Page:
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Passing through Mougins, a popular residential community convenient to Cannes, Nice, and the big Sophia-Antipolis business park, you may perceive little more than sleek, upscale suburban sprawl. But in 1961 Picasso found more to admire and settled into a mas that became a mecca for artists and art lovers; he died there in 1973. Over the decades, others of note also colonized the town, including
Cocteau, Man Ray, Léger, and Christian Dior. Despite overbuilding today, Mougins claims extraordinary views over the coast and an Old Town (which is a zone piétonne, or pedestrian zone), on a hilltop above the fray, that has retained a pretty, ultragentrified charm. You'll see quite a few off-duty celebrities here and any number of wealthy Parisians who have chosen to buy a Riviera pied-à-terre here. Where they go, noted chefs follow, and Mougins is now a byword in gourmet circles. If you're not coming here specifically for the food, the town also has plenty of cafés with pleasant terraces.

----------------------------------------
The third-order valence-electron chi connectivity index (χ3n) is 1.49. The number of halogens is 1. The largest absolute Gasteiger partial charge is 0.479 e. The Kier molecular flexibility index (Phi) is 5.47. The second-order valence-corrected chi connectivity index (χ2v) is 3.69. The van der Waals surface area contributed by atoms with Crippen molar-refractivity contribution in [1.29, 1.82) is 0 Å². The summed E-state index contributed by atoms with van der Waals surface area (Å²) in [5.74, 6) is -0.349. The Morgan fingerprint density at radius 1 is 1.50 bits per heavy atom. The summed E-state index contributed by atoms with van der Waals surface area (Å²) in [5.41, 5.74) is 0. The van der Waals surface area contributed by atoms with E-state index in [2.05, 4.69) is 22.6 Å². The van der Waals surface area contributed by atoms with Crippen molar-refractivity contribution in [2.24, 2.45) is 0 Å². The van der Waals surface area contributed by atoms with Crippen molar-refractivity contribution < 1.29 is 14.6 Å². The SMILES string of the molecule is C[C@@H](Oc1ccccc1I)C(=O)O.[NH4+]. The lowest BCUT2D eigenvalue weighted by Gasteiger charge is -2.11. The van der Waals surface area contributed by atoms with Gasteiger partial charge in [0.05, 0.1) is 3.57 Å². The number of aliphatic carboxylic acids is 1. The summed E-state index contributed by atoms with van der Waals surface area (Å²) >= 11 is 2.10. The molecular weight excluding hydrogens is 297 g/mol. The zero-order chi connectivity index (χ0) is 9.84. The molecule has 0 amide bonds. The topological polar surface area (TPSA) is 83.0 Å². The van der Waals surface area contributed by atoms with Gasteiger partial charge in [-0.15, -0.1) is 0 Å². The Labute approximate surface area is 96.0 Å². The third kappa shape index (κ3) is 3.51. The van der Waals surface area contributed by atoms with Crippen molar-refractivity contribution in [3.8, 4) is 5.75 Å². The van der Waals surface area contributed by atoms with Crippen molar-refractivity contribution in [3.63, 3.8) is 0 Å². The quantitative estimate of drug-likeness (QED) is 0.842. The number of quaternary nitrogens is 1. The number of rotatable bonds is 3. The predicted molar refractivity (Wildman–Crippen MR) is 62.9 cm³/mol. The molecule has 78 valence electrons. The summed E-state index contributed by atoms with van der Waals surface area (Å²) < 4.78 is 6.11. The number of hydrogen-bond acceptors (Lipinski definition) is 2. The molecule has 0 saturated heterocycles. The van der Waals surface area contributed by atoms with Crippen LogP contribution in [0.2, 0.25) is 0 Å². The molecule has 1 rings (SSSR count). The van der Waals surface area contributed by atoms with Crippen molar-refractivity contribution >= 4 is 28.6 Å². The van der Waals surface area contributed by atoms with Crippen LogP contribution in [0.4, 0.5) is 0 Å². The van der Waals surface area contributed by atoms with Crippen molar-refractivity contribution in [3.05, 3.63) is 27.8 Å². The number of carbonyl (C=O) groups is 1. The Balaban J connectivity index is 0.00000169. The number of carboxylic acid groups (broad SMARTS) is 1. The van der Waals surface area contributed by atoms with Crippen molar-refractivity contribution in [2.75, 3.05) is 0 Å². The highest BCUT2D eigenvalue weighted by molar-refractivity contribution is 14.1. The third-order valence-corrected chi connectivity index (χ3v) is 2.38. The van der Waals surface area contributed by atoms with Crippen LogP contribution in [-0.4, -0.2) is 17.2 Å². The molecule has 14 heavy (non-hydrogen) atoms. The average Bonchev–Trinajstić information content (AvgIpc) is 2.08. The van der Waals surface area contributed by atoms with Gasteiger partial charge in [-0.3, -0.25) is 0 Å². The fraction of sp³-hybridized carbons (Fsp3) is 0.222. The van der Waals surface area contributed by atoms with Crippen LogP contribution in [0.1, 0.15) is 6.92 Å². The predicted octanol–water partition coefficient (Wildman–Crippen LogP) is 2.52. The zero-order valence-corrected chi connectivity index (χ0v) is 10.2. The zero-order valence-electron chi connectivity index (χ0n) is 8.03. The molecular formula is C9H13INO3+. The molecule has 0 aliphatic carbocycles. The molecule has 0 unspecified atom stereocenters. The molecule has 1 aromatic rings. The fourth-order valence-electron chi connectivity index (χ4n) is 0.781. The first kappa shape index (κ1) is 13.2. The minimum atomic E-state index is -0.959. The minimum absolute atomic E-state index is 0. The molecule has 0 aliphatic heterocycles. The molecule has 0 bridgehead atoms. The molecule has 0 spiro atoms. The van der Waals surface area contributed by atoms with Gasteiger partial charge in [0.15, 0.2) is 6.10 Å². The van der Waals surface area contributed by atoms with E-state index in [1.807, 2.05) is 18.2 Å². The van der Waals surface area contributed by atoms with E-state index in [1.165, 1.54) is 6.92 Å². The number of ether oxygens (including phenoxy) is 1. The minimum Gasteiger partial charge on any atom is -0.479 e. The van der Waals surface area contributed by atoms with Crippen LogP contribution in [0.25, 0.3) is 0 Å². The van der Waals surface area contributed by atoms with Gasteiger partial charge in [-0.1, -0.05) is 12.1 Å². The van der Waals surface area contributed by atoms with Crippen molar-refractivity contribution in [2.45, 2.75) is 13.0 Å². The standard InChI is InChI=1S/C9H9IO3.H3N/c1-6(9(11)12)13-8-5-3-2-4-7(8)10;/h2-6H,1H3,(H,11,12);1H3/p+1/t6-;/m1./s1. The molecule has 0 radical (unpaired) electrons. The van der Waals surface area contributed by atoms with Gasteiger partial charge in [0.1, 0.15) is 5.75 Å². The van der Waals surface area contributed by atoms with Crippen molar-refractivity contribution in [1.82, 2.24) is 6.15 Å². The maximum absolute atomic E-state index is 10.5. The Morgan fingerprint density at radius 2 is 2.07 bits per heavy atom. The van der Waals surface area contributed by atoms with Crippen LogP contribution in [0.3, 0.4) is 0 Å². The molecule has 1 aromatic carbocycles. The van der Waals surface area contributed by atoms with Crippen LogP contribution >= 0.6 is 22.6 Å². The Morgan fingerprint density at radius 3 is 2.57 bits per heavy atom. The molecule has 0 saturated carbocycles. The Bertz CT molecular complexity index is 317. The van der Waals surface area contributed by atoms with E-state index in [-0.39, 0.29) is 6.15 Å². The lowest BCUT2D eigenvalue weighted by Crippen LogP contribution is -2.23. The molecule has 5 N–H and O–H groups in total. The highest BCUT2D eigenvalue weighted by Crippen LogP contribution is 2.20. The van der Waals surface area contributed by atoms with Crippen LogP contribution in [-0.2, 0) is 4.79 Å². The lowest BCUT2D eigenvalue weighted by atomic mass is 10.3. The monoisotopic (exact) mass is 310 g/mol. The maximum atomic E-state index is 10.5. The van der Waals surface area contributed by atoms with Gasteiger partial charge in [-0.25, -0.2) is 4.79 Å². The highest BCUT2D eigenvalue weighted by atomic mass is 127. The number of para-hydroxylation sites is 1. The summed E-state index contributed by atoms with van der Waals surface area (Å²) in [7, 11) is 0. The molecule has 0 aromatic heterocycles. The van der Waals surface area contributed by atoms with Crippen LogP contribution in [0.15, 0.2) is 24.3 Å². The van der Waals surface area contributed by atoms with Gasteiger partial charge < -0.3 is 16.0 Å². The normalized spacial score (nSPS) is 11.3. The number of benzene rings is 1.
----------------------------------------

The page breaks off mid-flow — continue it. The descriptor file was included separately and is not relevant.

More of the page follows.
Named Antipolis—meaning across from ( anti ) the city ( polis )—by the Greeks, who founded it in the 4th century BC, Antibes flourished under...
With its back pressed hard against the cliffs of the corniche and sheltered between the peninsulas of Cap Ferrat and Cap Roux, this once-grand...